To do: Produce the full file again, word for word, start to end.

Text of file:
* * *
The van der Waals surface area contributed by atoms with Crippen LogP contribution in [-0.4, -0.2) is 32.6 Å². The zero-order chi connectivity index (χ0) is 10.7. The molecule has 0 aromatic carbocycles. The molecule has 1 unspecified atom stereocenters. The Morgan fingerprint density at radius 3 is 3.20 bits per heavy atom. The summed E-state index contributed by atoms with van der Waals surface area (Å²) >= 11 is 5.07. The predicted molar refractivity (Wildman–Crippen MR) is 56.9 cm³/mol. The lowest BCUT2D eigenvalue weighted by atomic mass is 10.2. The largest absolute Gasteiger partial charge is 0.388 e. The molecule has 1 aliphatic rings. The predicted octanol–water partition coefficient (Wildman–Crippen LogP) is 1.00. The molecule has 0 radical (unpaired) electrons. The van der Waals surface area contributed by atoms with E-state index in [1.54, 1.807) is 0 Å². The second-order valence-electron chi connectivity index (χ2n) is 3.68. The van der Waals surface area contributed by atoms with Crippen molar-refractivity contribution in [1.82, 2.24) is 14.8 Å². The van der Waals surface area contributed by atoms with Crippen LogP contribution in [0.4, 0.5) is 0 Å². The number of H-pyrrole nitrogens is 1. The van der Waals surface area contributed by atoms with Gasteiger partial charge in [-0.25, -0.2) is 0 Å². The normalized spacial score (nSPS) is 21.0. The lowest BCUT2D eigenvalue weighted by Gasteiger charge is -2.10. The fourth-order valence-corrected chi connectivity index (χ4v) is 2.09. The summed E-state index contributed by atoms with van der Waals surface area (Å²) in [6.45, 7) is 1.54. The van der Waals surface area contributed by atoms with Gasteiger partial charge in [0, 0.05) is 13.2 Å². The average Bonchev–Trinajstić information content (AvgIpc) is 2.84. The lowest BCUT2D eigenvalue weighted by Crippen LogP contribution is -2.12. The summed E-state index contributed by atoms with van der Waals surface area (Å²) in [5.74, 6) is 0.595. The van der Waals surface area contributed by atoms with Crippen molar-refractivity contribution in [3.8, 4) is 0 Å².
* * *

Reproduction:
The van der Waals surface area contributed by atoms with Crippen LogP contribution in [-0.4, -0.2) is 32.6 Å². The zero-order chi connectivity index (χ0) is 10.7. The molecule has 0 aromatic carbocycles. The molecule has 1 unspecified atom stereocenters. The Morgan fingerprint density at radius 3 is 3.20 bits per heavy atom. The summed E-state index contributed by atoms with van der Waals surface area (Å²) >= 11 is 5.07. The predicted molar refractivity (Wildman–Crippen MR) is 56.9 cm³/mol. The lowest BCUT2D eigenvalue weighted by atomic mass is 10.2. The largest absolute Gasteiger partial charge is 0.388 e. The molecule has 1 aliphatic rings. The predicted octanol–water partition coefficient (Wildman–Crippen LogP) is 1.00. The molecule has 0 radical (unpaired) electrons. The van der Waals surface area contributed by atoms with E-state index in [1.54, 1.807) is 0 Å². The second-order valence-electron chi connectivity index (χ2n) is 3.68. The van der Waals surface area contributed by atoms with Crippen molar-refractivity contribution in [1.82, 2.24) is 14.8 Å². The van der Waals surface area contributed by atoms with Crippen LogP contribution in [0.4, 0.5) is 0 Å². The number of H-pyrrole nitrogens is 1. The van der Waals surface area contributed by atoms with Gasteiger partial charge in [-0.25, -0.2) is 0 Å². The normalized spacial score (nSPS) is 21.0. The lowest BCUT2D eigenvalue weighted by Gasteiger charge is -2.10. The fourth-order valence-corrected chi connectivity index (χ4v) is 2.09. The summed E-state index contributed by atoms with van der Waals surface area (Å²) in [6.45, 7) is 1.54. The van der Waals surface area contributed by atoms with Gasteiger partial charge in [0, 0.05) is 13.2 Å². The average Bonchev–Trinajstić information content (AvgIpc) is 2.84. The lowest BCUT2D eigenvalue weighted by Crippen LogP contribution is -2.12. The summed E-state index contributed by atoms with van der Waals surface area (Å²) in [5.74, 6) is 0.595. The van der Waals surface area contributed by atoms with Crippen molar-refractivity contribution in [3.8, 4) is 0 Å².